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Picturing a World

Chocolate pottel

This year, my sister gave my husband and me matching Spode Christmas mugs in a bulbous shape with candy cane handles. Imagine my delight today when I stumbled across this 17th C image of a chocolate “pottel.” Hot chocolate tonight!

To begin exploring the Wellcome Library’s collection of recipe books, click here.  Read More 
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Annunciation to the Shepherds

At Christmas, we celebrate a story; and my favorite part has always been the shepherds. Over the centuries, it has lent itself to all sorts of narrative extensions—e.g., the medieval Second Shepherds’ Play and the recently released Certain Poor Shepherds by Elizabeth Marshall Thomas.

Stories upon stories: This year Hanukkah beings tonight and Christmas comes tomorrow. Whatever our various beliefs, may the holidays bring us all a little more into the light. Read More 
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Mousehole Cat

One of my Christmas Eve Eve rituals is to read The Mousehole Cat. To my delight I have just found a YouTube video on The Making of The Mousehole Cat Book with interviews of author Antonia Barber, illustrator Nicola Bayley,  Read More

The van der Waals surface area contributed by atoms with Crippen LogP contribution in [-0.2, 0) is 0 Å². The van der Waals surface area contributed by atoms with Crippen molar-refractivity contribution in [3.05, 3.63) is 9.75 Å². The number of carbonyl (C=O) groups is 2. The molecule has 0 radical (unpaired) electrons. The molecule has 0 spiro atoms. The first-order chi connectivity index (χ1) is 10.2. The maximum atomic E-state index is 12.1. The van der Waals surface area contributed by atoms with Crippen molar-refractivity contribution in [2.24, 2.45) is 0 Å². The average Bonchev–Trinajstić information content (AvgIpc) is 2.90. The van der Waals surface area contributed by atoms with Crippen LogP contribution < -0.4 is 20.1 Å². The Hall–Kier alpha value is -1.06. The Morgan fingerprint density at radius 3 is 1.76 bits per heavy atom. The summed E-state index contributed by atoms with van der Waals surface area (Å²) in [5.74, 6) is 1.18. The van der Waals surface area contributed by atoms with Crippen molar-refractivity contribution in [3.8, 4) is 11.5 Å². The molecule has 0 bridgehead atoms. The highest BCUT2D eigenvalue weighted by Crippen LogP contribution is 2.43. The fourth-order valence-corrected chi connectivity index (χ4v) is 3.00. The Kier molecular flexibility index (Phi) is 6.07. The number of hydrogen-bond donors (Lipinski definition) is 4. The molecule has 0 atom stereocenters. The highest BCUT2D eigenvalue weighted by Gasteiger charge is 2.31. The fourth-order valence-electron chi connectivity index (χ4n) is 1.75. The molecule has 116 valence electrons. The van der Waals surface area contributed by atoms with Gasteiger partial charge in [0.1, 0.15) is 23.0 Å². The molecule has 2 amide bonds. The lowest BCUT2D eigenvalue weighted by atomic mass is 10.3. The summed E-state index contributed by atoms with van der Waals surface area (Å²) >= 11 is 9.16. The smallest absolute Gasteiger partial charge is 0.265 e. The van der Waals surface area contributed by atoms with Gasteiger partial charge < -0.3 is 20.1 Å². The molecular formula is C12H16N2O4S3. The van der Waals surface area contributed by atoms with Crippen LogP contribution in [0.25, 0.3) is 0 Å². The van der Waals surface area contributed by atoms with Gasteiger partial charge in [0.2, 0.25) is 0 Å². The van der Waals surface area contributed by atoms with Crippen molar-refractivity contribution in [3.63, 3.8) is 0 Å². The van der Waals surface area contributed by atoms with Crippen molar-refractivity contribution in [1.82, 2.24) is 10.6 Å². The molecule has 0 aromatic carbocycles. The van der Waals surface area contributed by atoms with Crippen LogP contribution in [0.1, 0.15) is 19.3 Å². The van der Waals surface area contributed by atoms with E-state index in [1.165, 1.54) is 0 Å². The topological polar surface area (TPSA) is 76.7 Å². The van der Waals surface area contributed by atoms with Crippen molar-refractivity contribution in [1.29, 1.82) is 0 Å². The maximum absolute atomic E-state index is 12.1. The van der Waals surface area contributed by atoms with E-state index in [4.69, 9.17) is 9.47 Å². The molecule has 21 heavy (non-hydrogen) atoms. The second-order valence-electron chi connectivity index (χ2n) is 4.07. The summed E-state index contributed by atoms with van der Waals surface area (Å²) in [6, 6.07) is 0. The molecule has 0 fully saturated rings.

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Marianne Stokes’ Madonna

A post of Marianne Stokes’ Madonna and Child at It’s About Time caught my eye partly for the serene loveliness of the composition, partly for the Crivelli-like use of gold ornamentation, and partly for the date (which is only one year off  Read More 
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Narrative painting tips for writers?

Blog tip: The December 13th post at James Gurney’s blog—Five ways to extend a story—contains lessons to artists on secondary action that can be contained in a narrative picture. Read it and learn to see better. The question for us writers is, What analogous tips be incorporated into written stories to enrich themes or action?  Read More 
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It's in the bag!

Emily Arnold McCully, Marvelous Mattie: How Margaret E. Knight Became an Inventor (2006)
Did shoppers have paper bags in 1908? I wondered while working on a scene set in New York City. I found out they did, and I've just discovered that flat-bottomed paper bags of the sort we're all familiar with from grocery stores were invented by a woman, Margaret E. Knight, who patented her process in 1871. Read More 
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Miss La La again

When I sent my characters to the Cirque Fernando in Where the Light Falls to see Mlle. La La perform, I had no idea that the real woman painted by Edgar Degas was a mixed-race performer.  Read More 
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